Current Knowledge About The Impact Of Microgravity On Gene Regulation

By Keith Cowing
Status Report
December 11, 2023
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Current Knowledge About The Impact Of Microgravity On Gene Regulation
The effects of a four-day RPM exposure on the human squamous non-small-cell lung cancer cell line CRL-5889 according to Dietz and co-workers [196] (A–D). (A) The RPM exposure leads to partial detachment of cells from the bottom of the flask and after 24 h to first aggregations (spheroid formation) that further increase after 96 h. (D, black arrow). However, one part of the cells remains attached to the bottom of the bottle (D, adherent cells (AD), white arrow). These AD cells exhibit an upregulation of the PTEN, RB1, TP53, CDKN2A, and SOX2 gene expression, whose protein-to-protein interactions were shown by STRING analysis (B). In contrast under 1g on 2D cell culture plate the cells stay in a state of near confluence (C). These results are published in [196]. — Life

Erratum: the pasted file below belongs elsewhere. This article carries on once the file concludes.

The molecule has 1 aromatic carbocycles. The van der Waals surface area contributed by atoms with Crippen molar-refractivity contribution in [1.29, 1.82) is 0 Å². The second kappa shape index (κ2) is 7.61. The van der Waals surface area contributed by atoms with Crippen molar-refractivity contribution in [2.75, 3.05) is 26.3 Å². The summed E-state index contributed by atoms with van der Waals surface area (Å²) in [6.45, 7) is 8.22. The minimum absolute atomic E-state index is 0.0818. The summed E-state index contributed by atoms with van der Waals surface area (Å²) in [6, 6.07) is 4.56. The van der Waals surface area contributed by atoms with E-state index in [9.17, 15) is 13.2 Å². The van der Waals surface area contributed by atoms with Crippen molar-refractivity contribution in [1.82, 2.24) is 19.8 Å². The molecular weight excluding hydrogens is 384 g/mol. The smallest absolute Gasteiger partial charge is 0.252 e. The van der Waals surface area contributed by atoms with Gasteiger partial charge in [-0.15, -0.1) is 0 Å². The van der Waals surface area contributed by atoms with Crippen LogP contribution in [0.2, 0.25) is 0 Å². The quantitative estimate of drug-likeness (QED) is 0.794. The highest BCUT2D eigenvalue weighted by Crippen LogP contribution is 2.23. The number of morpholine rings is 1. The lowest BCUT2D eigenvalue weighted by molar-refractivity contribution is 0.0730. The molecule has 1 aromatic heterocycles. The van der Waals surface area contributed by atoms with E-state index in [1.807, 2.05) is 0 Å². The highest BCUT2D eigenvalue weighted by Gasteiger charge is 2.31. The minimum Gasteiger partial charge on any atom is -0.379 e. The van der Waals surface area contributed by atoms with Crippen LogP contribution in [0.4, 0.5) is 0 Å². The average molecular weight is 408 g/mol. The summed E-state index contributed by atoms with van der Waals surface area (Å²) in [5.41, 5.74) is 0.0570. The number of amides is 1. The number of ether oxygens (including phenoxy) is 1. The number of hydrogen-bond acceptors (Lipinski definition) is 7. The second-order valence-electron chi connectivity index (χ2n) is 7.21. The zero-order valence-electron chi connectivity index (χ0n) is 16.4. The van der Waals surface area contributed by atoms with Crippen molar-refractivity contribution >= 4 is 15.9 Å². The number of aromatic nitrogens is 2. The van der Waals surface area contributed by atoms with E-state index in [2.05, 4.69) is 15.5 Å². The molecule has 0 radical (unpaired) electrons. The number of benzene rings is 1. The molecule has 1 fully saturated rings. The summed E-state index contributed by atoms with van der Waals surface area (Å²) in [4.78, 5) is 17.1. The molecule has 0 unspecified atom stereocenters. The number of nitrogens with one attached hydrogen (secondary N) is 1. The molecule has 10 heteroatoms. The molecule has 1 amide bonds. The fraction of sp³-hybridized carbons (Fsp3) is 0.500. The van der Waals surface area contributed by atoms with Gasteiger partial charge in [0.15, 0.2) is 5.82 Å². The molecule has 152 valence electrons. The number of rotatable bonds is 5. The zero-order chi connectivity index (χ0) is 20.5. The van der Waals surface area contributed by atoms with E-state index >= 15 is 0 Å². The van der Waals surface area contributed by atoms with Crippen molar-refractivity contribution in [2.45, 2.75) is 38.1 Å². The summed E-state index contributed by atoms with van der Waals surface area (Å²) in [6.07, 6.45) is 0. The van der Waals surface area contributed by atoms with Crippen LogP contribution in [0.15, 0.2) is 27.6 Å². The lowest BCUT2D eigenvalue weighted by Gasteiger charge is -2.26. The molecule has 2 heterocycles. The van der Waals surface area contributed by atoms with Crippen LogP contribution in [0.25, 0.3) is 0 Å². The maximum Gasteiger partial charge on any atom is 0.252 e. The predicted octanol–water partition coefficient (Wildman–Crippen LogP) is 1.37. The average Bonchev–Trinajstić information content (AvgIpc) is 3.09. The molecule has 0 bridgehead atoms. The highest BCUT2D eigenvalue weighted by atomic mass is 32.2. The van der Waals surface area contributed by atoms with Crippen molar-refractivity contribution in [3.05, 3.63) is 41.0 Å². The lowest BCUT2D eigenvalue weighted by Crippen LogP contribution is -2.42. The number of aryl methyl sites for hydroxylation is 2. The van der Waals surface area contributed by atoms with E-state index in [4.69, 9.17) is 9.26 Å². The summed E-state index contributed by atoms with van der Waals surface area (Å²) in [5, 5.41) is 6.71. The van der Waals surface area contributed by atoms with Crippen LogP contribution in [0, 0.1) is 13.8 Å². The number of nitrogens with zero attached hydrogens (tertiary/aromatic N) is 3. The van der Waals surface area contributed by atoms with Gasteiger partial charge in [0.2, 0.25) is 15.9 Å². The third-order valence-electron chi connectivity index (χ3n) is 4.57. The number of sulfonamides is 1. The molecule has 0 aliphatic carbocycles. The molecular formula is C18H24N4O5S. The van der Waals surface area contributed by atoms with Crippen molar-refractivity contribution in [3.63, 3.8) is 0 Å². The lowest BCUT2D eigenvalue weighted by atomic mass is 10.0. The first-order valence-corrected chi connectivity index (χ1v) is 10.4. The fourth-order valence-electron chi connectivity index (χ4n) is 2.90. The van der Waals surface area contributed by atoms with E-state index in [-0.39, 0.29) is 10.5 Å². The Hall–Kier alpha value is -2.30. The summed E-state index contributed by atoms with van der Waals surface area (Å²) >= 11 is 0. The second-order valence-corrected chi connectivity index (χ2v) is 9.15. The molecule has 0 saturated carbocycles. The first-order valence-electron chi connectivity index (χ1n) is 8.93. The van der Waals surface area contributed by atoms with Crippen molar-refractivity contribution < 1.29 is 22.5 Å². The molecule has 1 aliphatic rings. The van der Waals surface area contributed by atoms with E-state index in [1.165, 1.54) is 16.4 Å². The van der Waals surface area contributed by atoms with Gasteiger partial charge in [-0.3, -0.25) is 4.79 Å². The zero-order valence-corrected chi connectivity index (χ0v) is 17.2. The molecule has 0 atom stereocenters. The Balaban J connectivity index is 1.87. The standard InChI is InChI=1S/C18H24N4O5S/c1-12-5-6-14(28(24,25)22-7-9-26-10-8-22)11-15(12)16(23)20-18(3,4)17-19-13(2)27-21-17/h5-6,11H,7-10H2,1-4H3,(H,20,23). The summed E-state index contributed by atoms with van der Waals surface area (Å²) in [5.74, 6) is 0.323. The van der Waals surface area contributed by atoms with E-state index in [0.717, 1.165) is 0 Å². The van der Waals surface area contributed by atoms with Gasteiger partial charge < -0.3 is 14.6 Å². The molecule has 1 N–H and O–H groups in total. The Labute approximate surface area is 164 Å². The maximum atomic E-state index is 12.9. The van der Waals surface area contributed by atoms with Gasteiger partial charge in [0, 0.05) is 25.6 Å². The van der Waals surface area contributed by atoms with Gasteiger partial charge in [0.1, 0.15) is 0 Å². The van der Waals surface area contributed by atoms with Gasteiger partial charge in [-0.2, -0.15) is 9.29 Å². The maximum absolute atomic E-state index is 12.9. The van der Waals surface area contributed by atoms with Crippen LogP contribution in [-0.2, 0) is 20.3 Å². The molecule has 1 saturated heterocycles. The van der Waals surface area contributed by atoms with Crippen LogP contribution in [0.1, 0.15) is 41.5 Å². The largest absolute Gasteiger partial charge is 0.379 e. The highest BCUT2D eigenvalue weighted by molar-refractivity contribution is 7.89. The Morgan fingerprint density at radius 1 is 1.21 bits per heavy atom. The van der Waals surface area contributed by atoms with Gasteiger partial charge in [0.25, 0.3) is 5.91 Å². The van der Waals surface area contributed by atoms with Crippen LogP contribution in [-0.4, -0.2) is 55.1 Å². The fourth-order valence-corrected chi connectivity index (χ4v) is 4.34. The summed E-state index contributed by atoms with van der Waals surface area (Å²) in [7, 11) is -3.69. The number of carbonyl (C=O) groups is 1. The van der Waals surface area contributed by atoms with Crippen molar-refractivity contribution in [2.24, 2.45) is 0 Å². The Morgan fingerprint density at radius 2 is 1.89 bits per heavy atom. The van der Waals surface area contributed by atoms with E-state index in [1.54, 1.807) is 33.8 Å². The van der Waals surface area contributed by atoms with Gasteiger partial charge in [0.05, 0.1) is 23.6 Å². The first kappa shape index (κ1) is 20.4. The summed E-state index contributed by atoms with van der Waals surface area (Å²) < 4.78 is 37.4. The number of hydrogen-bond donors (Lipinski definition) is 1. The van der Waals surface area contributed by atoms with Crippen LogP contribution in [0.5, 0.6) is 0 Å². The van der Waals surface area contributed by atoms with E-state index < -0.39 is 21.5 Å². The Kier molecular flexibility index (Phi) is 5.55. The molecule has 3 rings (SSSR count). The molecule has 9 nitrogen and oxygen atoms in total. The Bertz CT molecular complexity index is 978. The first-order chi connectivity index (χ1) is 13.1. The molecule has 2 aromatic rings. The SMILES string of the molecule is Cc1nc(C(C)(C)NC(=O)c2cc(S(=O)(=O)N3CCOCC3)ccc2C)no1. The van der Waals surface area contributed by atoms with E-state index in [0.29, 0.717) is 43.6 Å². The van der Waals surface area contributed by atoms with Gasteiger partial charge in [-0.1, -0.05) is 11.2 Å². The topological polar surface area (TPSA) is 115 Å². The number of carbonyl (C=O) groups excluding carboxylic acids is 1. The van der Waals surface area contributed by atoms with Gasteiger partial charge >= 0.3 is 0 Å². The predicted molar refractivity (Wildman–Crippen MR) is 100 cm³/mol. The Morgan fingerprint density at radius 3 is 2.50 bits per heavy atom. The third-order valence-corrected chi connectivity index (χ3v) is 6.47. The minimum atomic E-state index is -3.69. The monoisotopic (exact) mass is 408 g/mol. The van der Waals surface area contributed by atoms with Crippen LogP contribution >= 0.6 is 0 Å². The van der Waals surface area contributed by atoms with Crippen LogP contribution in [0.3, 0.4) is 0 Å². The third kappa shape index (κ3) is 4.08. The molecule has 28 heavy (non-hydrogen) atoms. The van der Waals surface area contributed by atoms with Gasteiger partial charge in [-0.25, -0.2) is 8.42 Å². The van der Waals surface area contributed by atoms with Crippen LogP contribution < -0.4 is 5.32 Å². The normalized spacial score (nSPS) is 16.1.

Microgravity (µg) has a massive impact on the health of space explorers. Microgravity changes the proliferation, differentiation, and growth of cells.

As crewed spaceflights into deep space are being planned along with the commercialization of space travelling, researchers have focused on gene regulation in cells and organisms exposed to real (r-) and simulated (s-) µg.

In particular, cancer and metastasis research benefits from the findings obtained under µg conditions. Gene regulation is a key factor in a cell or an organism’s ability to sustain life and respond to environmental changes. It is a universal process to control the amount, location, and timing in which genes are expressed.

In this review, we provide an overview of µg-induced changes in the numerous mechanisms involved in gene regulation, including regulatory proteins, microRNAs, and the chemical modification of DNA. In particular, we discuss the current knowledge about the impact of microgravity on gene regulation in different types of bacteria, protists, fungi, animals, humans, and cells with a focus on the brain, eye, endothelium, immune system, cartilage, muscle, bone, and various cancers as well as recent findings in plants. Importantly, the obtained data clearly imply that µg experiments can support translational medicine on Earth.

https://www.mdpi.com/2073-4409/12/7/1043, Life (open access)


Explorers Club Fellow, ex-NASA Space Station Payload manager/space biologist, Away Teams, Journalist, Lapsed climber, Synaesthete, Na’Vi-Jedi-Freman-Buddhist-mix, ASL, Devon Island and Everest Base Camp veteran, (he/him) 🖖🏻